Lifetime Journey of a CEO

In Our Great Tradition of Interviewing ‘The Magnificent Leader . . .

. . . we continued on that path having the privilege and pleasure of interviewing Ken Goldfine.

Ken is the former Chairman and Chief Executive Officer of ZMC Hotels, Inc.  He recently negotiated the sale of 30 business entities in a single day, and closed the final 2 within two weeks of the original 30.  To many of us, that track record would be enough to say, yep – he typifies the traits of the magnificent leader.  True enough, but his life’s journey has been remarkable and sharing it gives us an in-depth look at character, determination and never giving up.

Ken is candid and doesn’t hold back on any topic.

Ken would be the first to tell you he was a fortunate young man, being the grandson and son of successful entrepreneurs.  He shared his good fortune of being surrounded by great mentors and role models.  But his story goes far beyond his early foundation.  He says at the beginning of his career when launching out on his own, he didn’t really know what was expected of him as a CEO.  He said you can measure his role as CEO within two phases. As a younger less experienced CEO, he intuitively embraced support from trusted leaders, mentors and advisers. Later as a more experienced CEO, he actively sought their support.

In the early days, Ken quickly learned:

  • Relationships matter.
  • Transparency and authenticity was critical when delivering bad news.
  • When delivering news and enlisting outside support, you must provide a doable plan to try to mitigate outside negative influences.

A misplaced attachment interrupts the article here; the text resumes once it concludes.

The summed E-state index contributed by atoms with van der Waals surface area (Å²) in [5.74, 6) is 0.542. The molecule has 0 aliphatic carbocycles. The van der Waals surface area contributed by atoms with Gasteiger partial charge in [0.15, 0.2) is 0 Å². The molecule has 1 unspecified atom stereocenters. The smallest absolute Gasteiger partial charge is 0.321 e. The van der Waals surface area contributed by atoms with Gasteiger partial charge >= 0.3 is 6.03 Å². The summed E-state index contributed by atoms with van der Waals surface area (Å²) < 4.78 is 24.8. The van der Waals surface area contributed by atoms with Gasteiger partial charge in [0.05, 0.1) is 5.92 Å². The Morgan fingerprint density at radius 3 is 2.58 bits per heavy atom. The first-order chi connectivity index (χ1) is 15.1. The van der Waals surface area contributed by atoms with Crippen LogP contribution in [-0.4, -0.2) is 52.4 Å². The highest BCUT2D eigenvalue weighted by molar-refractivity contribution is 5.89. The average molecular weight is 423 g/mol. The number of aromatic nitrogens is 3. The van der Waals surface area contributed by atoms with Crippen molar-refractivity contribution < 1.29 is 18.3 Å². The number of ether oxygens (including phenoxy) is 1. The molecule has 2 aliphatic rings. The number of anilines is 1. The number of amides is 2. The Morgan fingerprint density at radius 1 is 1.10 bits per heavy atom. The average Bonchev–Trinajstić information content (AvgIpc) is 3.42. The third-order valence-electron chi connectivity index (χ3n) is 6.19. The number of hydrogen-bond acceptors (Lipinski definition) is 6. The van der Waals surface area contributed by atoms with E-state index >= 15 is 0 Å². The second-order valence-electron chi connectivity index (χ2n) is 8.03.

• You must continually build an organization that can step up and execute as committed to create sustainability.

In summary, Ken shared his lifelong lessons as Chairman and CEO –

  1. Leadership matters and is essential.  You do not have to be the perfect leader, but one who is ethical, transparent and authentic.  (These were his principles before they were popular jargon.)
  2. Surrender is a critical concept in his life.  You must learn to surrender to new ideas in the domain of business to continue growing.
  3. You cannot ask for power when power hasn’t been earned.
  4. It is critical to invest in the emotional and professional development of all employees.  This is the only way to create a environment of growth and a bench of qualified successors.

Take time to listen to Ken’s full interview.  Find out how he readied his executive team to step up when a personal issue impeded his ability to lead daily.  Ken is the great example of owning your value, knowing his market relevance and staying on purpose and locked into his mission.  We thank him!  Listen Here!




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